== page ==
A leading headteacher has warned parents that 'hot-housed' middle-class children often struggle at secondary school after being tutored through selective 11-plus exams.
Christopher Ray, the chairman of the Headmasters and Headmistresses' Conference, said many children are left floundering once they pass their entrance exams and get into their chosen school.
He warned that relying on extra tuition to help children pass the 11-plus or Common Entrance test could leave them struggling to keep up with their more academically able classmates in the long term.
"At 11 it's very hard [to select], so mistakes are made," Dr Ray told the Sunday Telegraph. "You have to ask the question of whether students are going to make it into the sixth form at 16. The saddest thing of all is to get it wrong. Why is that mistake made? One of the possible reasons is that the pupils have been over-tutored, hot-housed for the entrance exam and progressively cannot cope."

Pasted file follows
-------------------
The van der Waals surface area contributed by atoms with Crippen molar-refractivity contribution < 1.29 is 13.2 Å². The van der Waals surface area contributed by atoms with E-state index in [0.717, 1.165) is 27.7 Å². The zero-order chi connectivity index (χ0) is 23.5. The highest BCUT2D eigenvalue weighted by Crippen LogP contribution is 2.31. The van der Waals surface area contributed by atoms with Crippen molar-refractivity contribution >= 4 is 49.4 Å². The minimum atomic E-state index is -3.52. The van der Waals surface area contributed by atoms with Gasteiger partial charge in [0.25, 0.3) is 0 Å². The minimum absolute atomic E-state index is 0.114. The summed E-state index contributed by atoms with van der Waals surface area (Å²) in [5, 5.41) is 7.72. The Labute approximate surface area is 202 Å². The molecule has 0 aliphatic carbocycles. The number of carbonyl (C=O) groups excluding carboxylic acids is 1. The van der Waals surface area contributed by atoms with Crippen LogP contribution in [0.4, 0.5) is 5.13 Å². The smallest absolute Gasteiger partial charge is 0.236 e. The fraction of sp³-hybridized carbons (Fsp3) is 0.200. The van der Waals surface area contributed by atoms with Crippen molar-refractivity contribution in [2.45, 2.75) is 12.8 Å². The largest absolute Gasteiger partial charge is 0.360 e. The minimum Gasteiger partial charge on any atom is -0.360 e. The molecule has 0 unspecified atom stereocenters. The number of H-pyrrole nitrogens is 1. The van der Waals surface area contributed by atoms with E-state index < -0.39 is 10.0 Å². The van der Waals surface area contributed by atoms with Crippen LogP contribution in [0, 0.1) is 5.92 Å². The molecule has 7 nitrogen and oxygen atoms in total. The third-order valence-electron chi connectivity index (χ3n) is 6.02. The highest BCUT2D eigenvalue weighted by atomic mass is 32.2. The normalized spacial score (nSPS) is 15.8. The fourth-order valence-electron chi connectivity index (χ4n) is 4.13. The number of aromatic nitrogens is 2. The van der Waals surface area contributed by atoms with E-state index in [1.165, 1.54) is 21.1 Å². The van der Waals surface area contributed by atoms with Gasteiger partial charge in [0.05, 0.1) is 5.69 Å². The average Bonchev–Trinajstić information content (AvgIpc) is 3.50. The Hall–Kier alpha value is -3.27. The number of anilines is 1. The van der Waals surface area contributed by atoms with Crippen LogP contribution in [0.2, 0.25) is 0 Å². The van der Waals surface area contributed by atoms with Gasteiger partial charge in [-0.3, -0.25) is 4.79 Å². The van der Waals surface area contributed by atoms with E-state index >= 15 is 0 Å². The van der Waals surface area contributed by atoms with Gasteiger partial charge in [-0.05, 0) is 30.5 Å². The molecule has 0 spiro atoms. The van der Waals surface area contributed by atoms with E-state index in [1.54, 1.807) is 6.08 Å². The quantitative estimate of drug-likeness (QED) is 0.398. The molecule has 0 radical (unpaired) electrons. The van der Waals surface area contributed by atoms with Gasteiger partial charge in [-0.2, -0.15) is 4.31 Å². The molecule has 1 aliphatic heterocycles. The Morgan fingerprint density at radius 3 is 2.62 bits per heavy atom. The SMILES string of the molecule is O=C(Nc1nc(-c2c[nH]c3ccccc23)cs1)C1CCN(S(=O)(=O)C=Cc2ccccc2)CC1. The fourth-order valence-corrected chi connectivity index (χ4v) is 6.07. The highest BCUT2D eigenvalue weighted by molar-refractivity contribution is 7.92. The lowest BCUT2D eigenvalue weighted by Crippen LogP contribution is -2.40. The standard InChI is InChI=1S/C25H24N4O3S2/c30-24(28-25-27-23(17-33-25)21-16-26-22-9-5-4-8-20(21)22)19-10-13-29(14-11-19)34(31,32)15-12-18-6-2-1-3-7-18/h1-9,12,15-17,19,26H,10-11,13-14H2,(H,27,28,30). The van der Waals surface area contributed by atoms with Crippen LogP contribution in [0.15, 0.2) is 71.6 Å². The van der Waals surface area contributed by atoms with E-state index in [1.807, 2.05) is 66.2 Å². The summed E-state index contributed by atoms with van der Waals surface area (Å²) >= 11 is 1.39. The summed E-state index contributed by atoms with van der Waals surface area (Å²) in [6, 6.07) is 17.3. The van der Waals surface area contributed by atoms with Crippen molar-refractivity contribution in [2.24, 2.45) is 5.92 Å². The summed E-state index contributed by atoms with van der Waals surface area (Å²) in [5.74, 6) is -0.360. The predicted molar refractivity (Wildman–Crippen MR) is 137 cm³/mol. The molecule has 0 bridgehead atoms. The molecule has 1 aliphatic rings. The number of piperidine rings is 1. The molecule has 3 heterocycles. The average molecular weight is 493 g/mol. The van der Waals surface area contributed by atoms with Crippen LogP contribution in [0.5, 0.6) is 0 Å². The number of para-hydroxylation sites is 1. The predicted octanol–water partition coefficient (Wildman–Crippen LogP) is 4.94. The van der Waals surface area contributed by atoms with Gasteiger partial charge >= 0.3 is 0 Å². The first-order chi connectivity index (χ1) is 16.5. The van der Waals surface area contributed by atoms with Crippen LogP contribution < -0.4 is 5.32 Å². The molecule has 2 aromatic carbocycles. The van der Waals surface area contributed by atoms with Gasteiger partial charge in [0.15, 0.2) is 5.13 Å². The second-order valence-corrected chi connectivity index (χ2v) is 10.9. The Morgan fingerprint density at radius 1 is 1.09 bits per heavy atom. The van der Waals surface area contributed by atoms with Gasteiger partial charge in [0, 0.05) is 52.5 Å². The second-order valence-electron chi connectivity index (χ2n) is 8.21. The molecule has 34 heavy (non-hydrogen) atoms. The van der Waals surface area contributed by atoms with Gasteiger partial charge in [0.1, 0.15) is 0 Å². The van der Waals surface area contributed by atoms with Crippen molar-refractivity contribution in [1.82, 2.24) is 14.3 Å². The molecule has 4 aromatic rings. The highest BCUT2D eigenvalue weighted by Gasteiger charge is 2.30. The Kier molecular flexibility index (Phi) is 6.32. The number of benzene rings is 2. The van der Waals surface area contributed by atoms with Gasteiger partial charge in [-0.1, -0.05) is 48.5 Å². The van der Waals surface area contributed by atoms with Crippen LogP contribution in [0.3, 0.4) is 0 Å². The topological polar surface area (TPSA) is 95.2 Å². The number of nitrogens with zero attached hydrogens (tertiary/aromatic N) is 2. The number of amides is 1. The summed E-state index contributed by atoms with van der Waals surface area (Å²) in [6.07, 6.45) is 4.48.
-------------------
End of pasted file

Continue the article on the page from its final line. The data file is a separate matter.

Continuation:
Dr Ray – who is the headteacher at Manchester Grammar School called for entrance exams for selective schools to be axed because so many students are being intensively coached for them outside of school.
He suggested that university style assessment days, where children could be monitored for longer periods, would be a better option.
"Entrance exams are almost the worst way to select students academically," he said. "They don't really get to the heart of pupils' potential. They don't really tell you how that pupil thinks and almost all of them can be tutored for, which gives a very unfair advantage to those who are tutored."
He added that while some headteachers were of the opinion that a 15 or 20-minute interview could be 'corrective' for giving a true impression of the student, he disagreed:
"Pupils are also being tutored for interviews," he said.
More on Parentdish: Tutoring
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